Tom Douglas had his Cuoco restaurant preview tonight, the first of three for his new restaurants on Terry Avenue in the midst of the Amazon Campus. It was fun, irreverent and informative. If the restaurants are half as much fun and tasty it will help bring traffic down to SLU. Those of you that don't know the area, it is the new home of Amazon and the vison of Paul Allen, at the South end of Lake Union, hence SLU. It is the up and coming turf for new and motivated restauranteurs, Tom mentioned the adjustments and timing as well as the risks involved with bring his brand to the neighborhood.
Already there with Serious Pie 2 and Dahlia Workshop Biscuit Bar, Tom has created a venue that fits the neighborhood. Giving not just his take on good food but drawing people in to ask the questions and seek the answers. The tables at SP2 are above the workshop/bakery and it is all to bare, a great view of all the wonderful things being baked for all of the restaurants in the group.
Enough of that, tonight was about the new restaurant Cuoco, Italian and evolving. The head chef is Stuart Lane, who cut his teeth at Juanita's and also brings his experiences from an immersion in Italy's small kitchens. He is the first "outsider" to lead a Tom Douglas kitchen in the last 5 expansions. And from the chatter it is going to be fun and wonderful.
Also on the program tonight was a small glimpse of the two other restaurants the will be previewed the next week on Friday and Saturday. Unfortunately it is sold out. So it is Cuoco on the first floor and the The Brave Horse Tavern on the second, with the Tibetan "Ting Momo" in the back of the building, I can't wait to see the build out. They hope to see it opening in the first of April with an abbreviated schedule for all the restaurants.
We started with a wonderfully tasty proseco that came in a box, everything tonight was about disclosure and analytics. For a "jug" wine it had great potential and as the staff pointed out the only thing lacking was a need for more carbonation. We then started down the list of the preview dishes with explanations of not just the dish, but how it was conceived, evolved and how we the previews would like it changed.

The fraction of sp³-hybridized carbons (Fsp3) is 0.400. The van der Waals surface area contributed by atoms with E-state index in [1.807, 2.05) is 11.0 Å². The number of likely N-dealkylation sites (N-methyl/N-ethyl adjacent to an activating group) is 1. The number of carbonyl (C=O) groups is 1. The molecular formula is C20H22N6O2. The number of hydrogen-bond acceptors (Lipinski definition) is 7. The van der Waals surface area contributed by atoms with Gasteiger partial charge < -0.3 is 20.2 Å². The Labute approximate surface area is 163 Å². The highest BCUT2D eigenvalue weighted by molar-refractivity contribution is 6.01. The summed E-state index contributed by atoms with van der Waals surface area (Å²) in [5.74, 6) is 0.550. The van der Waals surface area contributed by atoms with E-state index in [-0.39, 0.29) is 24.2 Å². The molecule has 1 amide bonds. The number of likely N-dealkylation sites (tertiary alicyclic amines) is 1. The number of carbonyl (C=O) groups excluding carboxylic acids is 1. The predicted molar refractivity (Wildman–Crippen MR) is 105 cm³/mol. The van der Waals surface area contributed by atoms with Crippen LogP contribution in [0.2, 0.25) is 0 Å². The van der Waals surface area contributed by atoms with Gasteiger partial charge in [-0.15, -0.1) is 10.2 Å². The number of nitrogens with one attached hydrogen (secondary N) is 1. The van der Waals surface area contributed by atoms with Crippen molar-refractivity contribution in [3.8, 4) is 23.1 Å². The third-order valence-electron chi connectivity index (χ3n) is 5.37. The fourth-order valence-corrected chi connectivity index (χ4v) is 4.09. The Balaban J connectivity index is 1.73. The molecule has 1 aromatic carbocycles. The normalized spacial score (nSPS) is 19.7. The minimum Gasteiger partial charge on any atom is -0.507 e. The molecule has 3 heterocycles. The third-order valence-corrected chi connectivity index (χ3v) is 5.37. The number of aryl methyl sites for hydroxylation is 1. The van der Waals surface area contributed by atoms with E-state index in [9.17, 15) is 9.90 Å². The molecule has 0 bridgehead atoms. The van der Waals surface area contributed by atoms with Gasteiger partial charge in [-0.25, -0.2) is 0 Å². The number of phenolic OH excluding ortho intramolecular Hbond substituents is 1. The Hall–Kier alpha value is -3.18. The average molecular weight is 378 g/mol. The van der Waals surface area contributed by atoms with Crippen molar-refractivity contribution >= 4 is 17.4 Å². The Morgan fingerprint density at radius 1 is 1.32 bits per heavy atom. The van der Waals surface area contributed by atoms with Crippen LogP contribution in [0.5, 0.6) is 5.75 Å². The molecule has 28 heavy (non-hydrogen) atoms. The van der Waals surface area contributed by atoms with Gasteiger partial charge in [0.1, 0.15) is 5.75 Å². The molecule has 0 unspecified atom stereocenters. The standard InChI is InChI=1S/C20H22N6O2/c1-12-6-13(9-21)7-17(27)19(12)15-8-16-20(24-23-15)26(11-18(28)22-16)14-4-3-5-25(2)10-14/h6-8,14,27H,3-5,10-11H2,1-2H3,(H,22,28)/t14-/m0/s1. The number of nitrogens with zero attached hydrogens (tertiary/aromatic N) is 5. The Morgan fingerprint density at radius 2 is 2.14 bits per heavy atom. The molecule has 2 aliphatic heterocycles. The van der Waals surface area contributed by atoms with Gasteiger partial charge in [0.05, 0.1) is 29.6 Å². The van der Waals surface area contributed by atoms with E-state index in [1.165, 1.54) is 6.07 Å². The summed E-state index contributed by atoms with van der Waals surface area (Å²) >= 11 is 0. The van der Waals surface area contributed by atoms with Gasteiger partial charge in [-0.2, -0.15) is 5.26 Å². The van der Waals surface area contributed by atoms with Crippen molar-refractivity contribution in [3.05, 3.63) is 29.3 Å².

So here it is in a straight forward line up, all comments are mine, because I got to eat the food.
24 hour rosemary cured beef: not enough seasoning, too smoky/burnt and the beef to bread was too small a taste for the bread.
bombolini, tuna: two choices, one with a stuffed tuna puree and the other with the tuna puree on the outside. They both did have some taste success but I think if you stuffed it and provided a puree to dress it you would have the bang it needed.
grilled duck gizzard spiedini radicchio and green garlic bagna cauda on rhubarb bruschetta: again not enough seasoning on the gizzard, could have used some of the the fat they cut away and should have brought back some of the taste profile with it to caramelize the gizzard. The greens were competing but I can see an argument to lean either way, spring with the radicchio or green garlic to keep it more savory. The rhubarb on the bruschetta was inspiring. The will be working on this one and I am sure they will get it right.
agnoltti dal plin: this too was a face off between the old and the new. I have to say I like Stuarts better, earthy, savory and more direct in its taste profile. The "older" version was more, which many liked, but lacked the finess that the new Cuoco version has.
tagliata of cotechino sausage with bob's re mill polenta: one of the top dishes tonight if not the top! The polenta was toothy, rich, creamy but not heavy. They explained how they got it and it was truly a revelation. The sauage, in house made, was perfect. Unlike many sausages, with mixtures that are too finely ground, this one was even but course, small grained so you could taste the different meats and seasoned perfectly. Truly a potential star if it stays on the menu.
Lastly, the desert was two versions of a vanilla rice pudding, one cold and the other warm: unfortunately I did not enjoy either one, I am not a rice pudding kind of guy, but I can appreciate a good desert. This was not one for me and I hope they consider taking it off the menu.
This said, tonight was about the dialog, Tom wanted feed back and the 60 of us were more that willing to enjoy and share our thoughts on some good food and wonderful company. It is so nice to see, learn and hear about how much work and passion goes into creating a restaurant. Now we know why we love going to Tom's, they work hard to get there and they keep working even harder to improve the experience for us the diner.